Scientific Fraud Hits Home

Last week the story broke that Scott Reuben, an anesthesiologist and clinical researcher at Baystate Medical Center in Springfield, MA, had falsified data in at least 21 publications over a period of at least 12 years—making it one of the most enduring examples of scientific fraud in memory. Almost all of Reuben’s papers had reported innovative methods for providing post-operative pain relief (analgesia); many of them involved ‘multimodal’ regimens for painful orthopedic procedures such as spinal fusions and total knee replacements. Recent papers reported regimens that included celecoxib (Celebrex) and pregabalin (Lyrica), both made by Pfizer. Much of Reuben’s research had been funded by Pfizer, and Reuben has been a member of the Pfizer speaker’s bureau (that information is included because the reader would otherwise wonder, but there is no indication that Pfizer has been intentionally involved in Reuben’s fraud).

I will not discuss this case in detail; look for a more comprehensive piece on SBM next week. Rather, I present it now to offer a local example of how such a breach of trust affects those who rely on clinical research to inform their care of patients.

The case hit home in a couple of ways. Although SBM readers may think of me as one of the 10 or so most knowledgeable skeptics of pseudomedicine in the entire world, in my day job I am a practicing anesthesiologist in Massachusetts. A big problem in anesthesia and surgery is how to provide adequate pain relief for patients after especially painful operations, without having to use such high doses of narcotics that many, particularly the elderly, will become somnolent and have depressed respiratory drives. The issue thus involves both comfort and safety. Multimodal regimens such as those reported by Reuben seemed to offer one solution, and have become increasingly popular over the past couple of years. Reuben gave a talk on the subject to my anesthesia department about a year ago. I’m sorry to say that I wasn’t there, but my colleagues remember him as having seemed utterly normal. No surprise, in a way; that’s what it takes to fly under the radar for so long.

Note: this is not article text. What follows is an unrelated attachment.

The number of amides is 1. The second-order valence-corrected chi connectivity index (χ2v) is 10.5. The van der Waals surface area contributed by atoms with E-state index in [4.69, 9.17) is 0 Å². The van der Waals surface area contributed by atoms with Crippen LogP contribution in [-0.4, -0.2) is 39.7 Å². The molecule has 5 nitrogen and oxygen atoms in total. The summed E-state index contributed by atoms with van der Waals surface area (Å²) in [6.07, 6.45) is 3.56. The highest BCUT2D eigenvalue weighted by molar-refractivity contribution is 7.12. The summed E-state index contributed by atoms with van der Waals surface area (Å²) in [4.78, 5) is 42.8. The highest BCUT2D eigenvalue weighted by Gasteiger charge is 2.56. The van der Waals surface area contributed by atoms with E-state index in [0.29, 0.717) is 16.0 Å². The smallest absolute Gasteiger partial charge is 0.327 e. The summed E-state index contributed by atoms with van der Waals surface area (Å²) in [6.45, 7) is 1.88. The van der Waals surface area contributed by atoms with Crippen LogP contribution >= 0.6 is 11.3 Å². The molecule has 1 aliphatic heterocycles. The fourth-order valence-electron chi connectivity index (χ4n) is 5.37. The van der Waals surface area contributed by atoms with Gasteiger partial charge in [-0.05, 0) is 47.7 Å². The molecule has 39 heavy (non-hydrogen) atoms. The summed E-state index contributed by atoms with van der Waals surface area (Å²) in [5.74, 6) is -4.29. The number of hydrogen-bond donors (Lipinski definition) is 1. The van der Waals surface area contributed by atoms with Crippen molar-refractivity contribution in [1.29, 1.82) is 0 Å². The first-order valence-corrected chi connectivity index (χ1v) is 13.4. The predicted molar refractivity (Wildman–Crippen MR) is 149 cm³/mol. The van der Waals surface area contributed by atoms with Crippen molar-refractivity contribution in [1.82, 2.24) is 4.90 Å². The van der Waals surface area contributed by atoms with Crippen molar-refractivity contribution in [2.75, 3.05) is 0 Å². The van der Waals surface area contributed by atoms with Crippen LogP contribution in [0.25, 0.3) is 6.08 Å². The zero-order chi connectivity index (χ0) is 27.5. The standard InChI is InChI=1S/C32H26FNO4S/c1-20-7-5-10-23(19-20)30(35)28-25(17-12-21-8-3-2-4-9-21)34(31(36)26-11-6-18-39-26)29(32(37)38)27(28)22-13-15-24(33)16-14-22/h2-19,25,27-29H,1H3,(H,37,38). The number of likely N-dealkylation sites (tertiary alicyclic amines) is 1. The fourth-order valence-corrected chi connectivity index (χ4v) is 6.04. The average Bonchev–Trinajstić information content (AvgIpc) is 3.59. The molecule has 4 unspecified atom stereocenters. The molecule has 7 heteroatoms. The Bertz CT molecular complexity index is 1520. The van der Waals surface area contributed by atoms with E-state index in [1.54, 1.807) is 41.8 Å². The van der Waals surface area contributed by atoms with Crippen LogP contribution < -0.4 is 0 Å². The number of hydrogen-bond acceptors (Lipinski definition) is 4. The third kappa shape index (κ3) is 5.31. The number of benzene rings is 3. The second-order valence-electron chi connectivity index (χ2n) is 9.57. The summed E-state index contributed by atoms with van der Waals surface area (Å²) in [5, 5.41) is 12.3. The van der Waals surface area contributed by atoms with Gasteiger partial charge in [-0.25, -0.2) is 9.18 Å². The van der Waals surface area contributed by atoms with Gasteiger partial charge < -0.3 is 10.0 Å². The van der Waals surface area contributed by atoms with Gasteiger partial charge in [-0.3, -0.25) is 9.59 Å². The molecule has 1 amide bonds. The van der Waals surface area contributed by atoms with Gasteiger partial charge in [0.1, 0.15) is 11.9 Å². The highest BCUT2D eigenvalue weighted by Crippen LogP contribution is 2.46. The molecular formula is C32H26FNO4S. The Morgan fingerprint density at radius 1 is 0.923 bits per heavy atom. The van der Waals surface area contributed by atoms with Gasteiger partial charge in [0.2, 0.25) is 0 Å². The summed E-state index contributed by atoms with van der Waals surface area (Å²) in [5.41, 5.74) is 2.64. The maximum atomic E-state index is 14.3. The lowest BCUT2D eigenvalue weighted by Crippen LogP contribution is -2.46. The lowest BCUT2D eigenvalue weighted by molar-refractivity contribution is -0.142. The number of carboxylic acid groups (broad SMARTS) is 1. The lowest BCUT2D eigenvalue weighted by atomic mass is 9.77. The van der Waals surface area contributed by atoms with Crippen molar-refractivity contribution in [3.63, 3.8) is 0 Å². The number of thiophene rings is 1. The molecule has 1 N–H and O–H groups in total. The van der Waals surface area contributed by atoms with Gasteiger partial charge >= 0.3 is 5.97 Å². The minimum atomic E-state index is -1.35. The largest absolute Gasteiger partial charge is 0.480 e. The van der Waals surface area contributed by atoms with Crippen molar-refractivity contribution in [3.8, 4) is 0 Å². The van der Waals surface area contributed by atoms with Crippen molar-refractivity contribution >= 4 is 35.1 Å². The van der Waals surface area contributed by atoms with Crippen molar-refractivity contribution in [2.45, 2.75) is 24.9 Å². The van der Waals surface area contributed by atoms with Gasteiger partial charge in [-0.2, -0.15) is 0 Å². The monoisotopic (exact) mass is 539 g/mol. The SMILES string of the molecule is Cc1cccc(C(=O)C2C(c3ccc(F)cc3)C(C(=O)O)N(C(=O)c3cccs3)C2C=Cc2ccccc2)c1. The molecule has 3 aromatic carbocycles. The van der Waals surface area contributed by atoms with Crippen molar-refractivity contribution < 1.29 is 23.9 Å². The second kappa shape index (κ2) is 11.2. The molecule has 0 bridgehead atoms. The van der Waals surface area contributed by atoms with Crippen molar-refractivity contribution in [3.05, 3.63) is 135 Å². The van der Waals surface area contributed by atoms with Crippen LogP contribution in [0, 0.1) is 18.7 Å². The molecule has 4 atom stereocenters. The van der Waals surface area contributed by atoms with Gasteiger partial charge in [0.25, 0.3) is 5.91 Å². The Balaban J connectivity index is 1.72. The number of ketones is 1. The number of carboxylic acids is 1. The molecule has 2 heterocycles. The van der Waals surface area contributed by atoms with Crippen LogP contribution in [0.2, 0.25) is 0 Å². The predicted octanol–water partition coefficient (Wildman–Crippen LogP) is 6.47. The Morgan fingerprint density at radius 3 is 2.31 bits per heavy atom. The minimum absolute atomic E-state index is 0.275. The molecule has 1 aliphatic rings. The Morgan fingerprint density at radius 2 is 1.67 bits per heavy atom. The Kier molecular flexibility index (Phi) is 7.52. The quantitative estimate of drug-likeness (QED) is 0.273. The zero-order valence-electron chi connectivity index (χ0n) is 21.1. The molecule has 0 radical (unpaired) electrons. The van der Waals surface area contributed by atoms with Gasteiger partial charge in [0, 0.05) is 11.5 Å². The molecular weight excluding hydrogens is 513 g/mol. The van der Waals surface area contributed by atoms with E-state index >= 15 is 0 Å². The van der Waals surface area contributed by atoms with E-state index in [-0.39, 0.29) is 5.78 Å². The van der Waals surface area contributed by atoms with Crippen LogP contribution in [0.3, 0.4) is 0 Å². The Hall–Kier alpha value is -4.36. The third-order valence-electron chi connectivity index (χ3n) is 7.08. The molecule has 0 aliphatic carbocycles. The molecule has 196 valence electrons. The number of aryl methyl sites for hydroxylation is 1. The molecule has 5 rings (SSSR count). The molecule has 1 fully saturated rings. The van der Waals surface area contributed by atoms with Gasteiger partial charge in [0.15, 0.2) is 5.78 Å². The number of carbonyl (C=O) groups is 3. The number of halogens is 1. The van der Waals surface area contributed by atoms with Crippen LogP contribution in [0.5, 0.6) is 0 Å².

My wife, a nurse practitioner, is one of the voices of pain management at our hospital. She’s given many talks and made many recommendations about multimodal analgesia—based predominantly, as it turns out, on Reuben’s ‘work’. The hospital pharmacy agreed to put the expensive Lyrica on its formulary after a formal plea from my wife and a couple of my anesthesia colleagues. Upheaval now reigns, and my wife feels deceived and embarrassed. The timing couldn’t be worse: money’s tighter than it’s ever been. It’s Madoff writ small.

All of which, further, leads to this irony: there’s enough plausibility, and a bit of corroborating clinical research, to suggest that Reuben’s fraud notwithstanding, the multimodal regimen might be useful. The collective clinical impression at our hospital, where we do 20-30 total joint replacements and 10-15 spinal fusions every week, is that it has made a big difference. Have we merely been fooling ourselves in the same way that sCAMsters do, or does the stuff really work? This is important enough that at least some Reubenesque studies need to be repeated, minus the data fabrication. And who will pay for them? Yup, you guessed it. What else is new, my friend?

So now we’re talking about doing a study. If we do we’ll almost certainly ask Pfizer to fund it, even though that would be far from ideal. Pfizer has the money, the motivation, and the still-valid protocols from previous, misreported studies. It is also an obvious source of sham facsimiles of its own drugs (placebos). The alternative—starting from scratch and applying for a grant from the NIH, for example—would be prohibitively cumbersome for busy clinicians, and not at all guaranteed. Maybe the NIH itself will do a study, but don’t hold your breath. Man, I just don’t understand what’s goin’ on.

Posted in: Clinical Trials, Health Fraud, Pharmaceuticals, Science and Medicine